AstraZeneca, the pharmaceutical company producing the vaccine, said the 62 per cent effectiveness seen in people who received two full doses of the jab was good enough to hit regulators’ standards around the world.

But a small group of volunteers who were mistakenly only given a half-dose first, followed by a full dose, were found to get a far better 90 per cent protection from the Covid-19.

Researchers on the project — who have yet to publish the final phase three data — said the discovery was ‘intriguing’ and ‘unplanned’ but admitted that they had no idea whether the MHRA would want to approve it this way.

Professor Andrew Pollard, director of the Oxford Vaccine Group, said today: ‘Most of the data were generated to support the two full doses so I think that will be the focus of the regulatory review.

‘However, it is entirely up to the regulators to decide exactly what they think the label should say at the end. It does complicate it – we didn’t set out with the expectation there would be differences between the groups.’

The UK’s regulator now faces a ‘dilemma’ over whether to approve a one-and-a-half dose regimen that researchers accidentally discovered makes the experimental jab 90 per cent effective.

The MHRA has been considering whether to approve the vaccine since November 27 and is expected to reach a decision before the end of the year.

Margaret Keenan, a 90-year-old woman from Coventry, today became the first member of the public to get vaccinated against Covid-19 as the UK was the first in the world to start giving jabs to citizens


Maggie gave a thumbs up after the jab and said she was looking forward to seeing friends and family after being alone for most of 2020. Matt Hancock became tearful on GMB seeing her get vaccinated and said it made him ‘proud to be British’

Matt Hancock cried on live TV today after a 90-year-old grandmother from Coventry and a Warwickshire pensioner called William Shakespeare became the first people in the world to get an approved coronavirus vaccine.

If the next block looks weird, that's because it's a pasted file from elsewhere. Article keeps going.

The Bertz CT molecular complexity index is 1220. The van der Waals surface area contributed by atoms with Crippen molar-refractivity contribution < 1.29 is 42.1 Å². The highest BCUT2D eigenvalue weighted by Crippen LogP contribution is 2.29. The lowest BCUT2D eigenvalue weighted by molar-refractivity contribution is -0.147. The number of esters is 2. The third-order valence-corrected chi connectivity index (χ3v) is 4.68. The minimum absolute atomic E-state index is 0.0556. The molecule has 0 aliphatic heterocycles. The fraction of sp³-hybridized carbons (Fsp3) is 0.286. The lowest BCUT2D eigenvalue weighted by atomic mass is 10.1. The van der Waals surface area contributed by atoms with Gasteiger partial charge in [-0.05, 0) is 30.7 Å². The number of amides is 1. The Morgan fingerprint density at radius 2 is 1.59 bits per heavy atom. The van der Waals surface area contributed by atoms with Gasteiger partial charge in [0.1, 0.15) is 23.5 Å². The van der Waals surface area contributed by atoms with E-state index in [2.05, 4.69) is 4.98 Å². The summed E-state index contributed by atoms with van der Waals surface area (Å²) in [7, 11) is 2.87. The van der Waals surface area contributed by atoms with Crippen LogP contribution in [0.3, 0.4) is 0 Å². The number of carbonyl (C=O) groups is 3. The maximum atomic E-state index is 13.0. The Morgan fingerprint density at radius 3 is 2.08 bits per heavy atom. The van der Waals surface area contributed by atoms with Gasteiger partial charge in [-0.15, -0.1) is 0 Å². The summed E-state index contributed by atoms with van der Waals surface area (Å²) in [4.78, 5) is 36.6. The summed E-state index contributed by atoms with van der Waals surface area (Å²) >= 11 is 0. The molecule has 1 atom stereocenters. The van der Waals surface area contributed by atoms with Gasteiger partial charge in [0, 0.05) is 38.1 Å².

The NHS has started the biggest vaccination drive in British history at 50 hospital sites where the UK’s new weapon in the war on Covid-19 is being rolled out to the over-80s, the vulnerable and frontline hospital and care home staff.

At least 5,000 people are expected to be inoculated today – around 100 people in each centre – with 800,000 doses of the Pfizer/BioNtech vaccine already in the country as the UK’s vaccine chief Kate Bingham predicted that in 2021 ‘we will all be going on summer holidays’.

Margaret Keenan, who turns 91 next week, was the first person in the world to receive the jab since it was approved by the UK’s regulator – calling it ‘the best early birthday present I could wish for’ after self-isolating alone since March. She celebrated her global fame in typical British-style – with a nice cup of tea.

Incredibly the next to get the jab was 81-year-old William Shakespeare from near Stratford-upon-Avon – the Bard’s home town – who appeared so relaxed many joked that to him, being the second person in the world to be vaccinated was ‘much ado about nothing’.

Mr Hancock said he was emotional as he watched Mrs Keenan getting the jab this morning after a grim 2020, and cried on Good Morning Britain as Mr Shakespeare hailed the ‘groundbreaking’ jab that will ‘start changing our lives’.

Mr Hancock wiped away tears as he told Piers Morgan and Susanna Reid: ‘It’s been such a tough year for so many people and there’s William Shakespeare putting it simply for everybody that we can get on with our lives’. 

But in a gloomy warning for Britain he added: ‘There’s still a few months to go, I’ve still got this worry that we can’t blow it now Piers, we’ve still got to get the vaccine to millions of people so we’ve got to keep sticking to the rules, there’s so much work gone into this – it makes me proud to be British’.

Later in the Commons a more composed Mr Hancock gave a statement to MPs on the vaccine’s rollout and joined in on the Shakespeare puns, declaring: ‘If you prick us, do we not bleed?’ Boris Johnson, who watched people getting vaccinated at Guy’s Hospital this morning, said: ‘It’s a shot in the arm for the entire nation, but we can’t afford to relax now’.

At 6.30am, wearing a bright blue ‘Merry Christmas’ T-shirt, Mrs Keenan, known as ‘Maggie’ to friends and family, could be seen smiling under her mask as the nurse May Parsons at University Hospital Coventry & Warwickshire injected her with the life-saving medicine.

Mrs Keenan, a former jewellery shop assistant who only retired four years ago, has a daughter, a son and four grandchildren. She said: ‘I feel so privileged to be the first person vaccinated against Covid-19, it’s the best early birthday present I could wish for because it means I can finally look forward to spending time with my family and friends in the New Year after being on my own for most of the year. I can’t thank May and the NHS staff enough who have looked after me tremendously, and my advice to anyone offered the vaccine is to take it – if I can have it at 90 then you can have it too.’